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5 Photos That Changed The World

Every day, millions of photos are snapped in countries all over the world but what ones have changed the course of history and the way we live today?

| General Photography


If someone asked you what you think are the most influential images of all time, which would you pick? It's not an easy question and we're sure that every individual would have a different answer and reasons for choosing the images they do. It's a question that takes some serious consideration to answer but The School of Photography have taken on the challenge, choosing 5 images they think have helped shape the way we live today.

Please be warned – Some of the photos and stories shown in the video are graphic in nature and are not suitable for under 18’s. They also have a few similarities with the TIME magazine's list of 100 images they believe are the most influential of all time.

 The School of Photography's top 5 features 'Latticed window at Lacock Abbey', August 1835, by Henry Fox Talbot, 'The Horse in Motion' by Eadweard Muybridge, 1878, 'Earthrise' by William Anders, 1968, 'Execution' by Eddie Adams, 1968 and 'Death of Alan Kurdi' by Nilüfer Demir, 2015.

Here's why The School of Photography chose the images they did: 


'Latticed window at Lacock Abbey', August 1835, by Henry Fox Talbot

It made photography cheaper and more accessible to people. This is the first example of that process and clearly goes down in history as one of the most important photos that changed the world. Who knows, if this wasn’t evented, maybe photography would be a completely different medium.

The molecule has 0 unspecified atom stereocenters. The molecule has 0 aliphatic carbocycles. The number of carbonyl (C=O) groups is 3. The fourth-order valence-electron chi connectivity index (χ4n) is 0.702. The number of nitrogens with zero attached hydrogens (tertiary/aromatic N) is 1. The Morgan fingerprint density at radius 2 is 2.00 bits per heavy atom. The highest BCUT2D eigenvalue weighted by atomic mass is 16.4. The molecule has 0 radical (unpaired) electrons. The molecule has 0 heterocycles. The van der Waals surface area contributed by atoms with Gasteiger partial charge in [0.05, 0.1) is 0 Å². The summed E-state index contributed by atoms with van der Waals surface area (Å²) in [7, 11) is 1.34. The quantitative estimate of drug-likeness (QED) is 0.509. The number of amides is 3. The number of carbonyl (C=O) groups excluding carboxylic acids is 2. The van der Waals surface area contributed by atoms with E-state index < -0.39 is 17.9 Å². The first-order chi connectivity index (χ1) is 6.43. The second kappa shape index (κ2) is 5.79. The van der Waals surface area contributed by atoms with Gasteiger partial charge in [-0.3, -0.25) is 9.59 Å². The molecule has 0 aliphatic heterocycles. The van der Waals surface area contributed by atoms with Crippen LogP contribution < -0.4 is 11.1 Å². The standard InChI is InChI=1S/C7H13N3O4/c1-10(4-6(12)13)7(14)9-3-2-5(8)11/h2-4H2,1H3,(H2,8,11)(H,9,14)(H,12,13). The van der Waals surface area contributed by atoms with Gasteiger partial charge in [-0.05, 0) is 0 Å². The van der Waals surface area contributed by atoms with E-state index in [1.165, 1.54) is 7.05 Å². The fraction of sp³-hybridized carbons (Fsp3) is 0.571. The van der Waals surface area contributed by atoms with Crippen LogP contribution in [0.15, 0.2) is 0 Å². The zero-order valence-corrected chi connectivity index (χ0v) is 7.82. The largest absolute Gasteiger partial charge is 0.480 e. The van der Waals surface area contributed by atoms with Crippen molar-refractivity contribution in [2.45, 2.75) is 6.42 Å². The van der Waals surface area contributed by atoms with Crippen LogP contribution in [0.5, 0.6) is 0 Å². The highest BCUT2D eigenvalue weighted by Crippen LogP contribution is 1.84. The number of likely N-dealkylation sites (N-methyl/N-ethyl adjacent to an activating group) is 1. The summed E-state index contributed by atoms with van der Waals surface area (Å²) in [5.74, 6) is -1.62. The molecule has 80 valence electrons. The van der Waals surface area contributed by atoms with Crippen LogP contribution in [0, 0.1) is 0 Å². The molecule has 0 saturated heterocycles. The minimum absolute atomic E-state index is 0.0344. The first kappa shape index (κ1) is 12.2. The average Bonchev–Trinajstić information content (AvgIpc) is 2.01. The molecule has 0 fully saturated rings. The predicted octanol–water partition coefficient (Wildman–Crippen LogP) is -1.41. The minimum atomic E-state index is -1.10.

'The Horse in Motion' by Eadweard Muybridge, 1878

This image Paved the way for motion picture, the moving image. If it wasn’t for Muybridge, you may not have film scenes of alien ships blowing up stuff, or women on the end of cruise ships shouting "I'm on top of the world".


'Earthrise' by William Anders, 1968

In Life's 100 Photographs that Changed the World, wilderness photographer Galen Rowell called Earthrise "the most influential environmental photograph ever taken". Another author called its appearance the beginning of the environmental movement. Fifty years to the day after taking the photo, William Anders observed, "We set out to explore the moon and instead discovered the Earth."


'Execution' by Eddie Adams, 1968

The photograph and footage were broadcast worldwide, galvanizing the anti-war movement. Adams' photo of the event became one of the most famous and influential images of the war, winning him the 1969 Pulitzer Prize for Spot News Photography.


'Death of Alan Kurdi' by Nilüfer Demir, 2015

On 2 January 2016, a feature article on the BBC News website opened with the words: "It was one of those moments when the whole world seems to care." It went on to quote Alan Kurdi's aunt Tima Kurdi: "It was something about that picture, God put the light on that picture to wake up the world."


You can read more on each photograph over on The School of Photography website. 

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tciochon  Avatar
3 Sep 2020 7:45PM
Powerful video. 'Death of Alan Kurdi' perhaps slightly more impactful with Europeans than Americans. The 2019 image of drowned father and infant daughter in the Rio Grande River on the U.S./ Mexico border at least as impactful and difficult to view for me.

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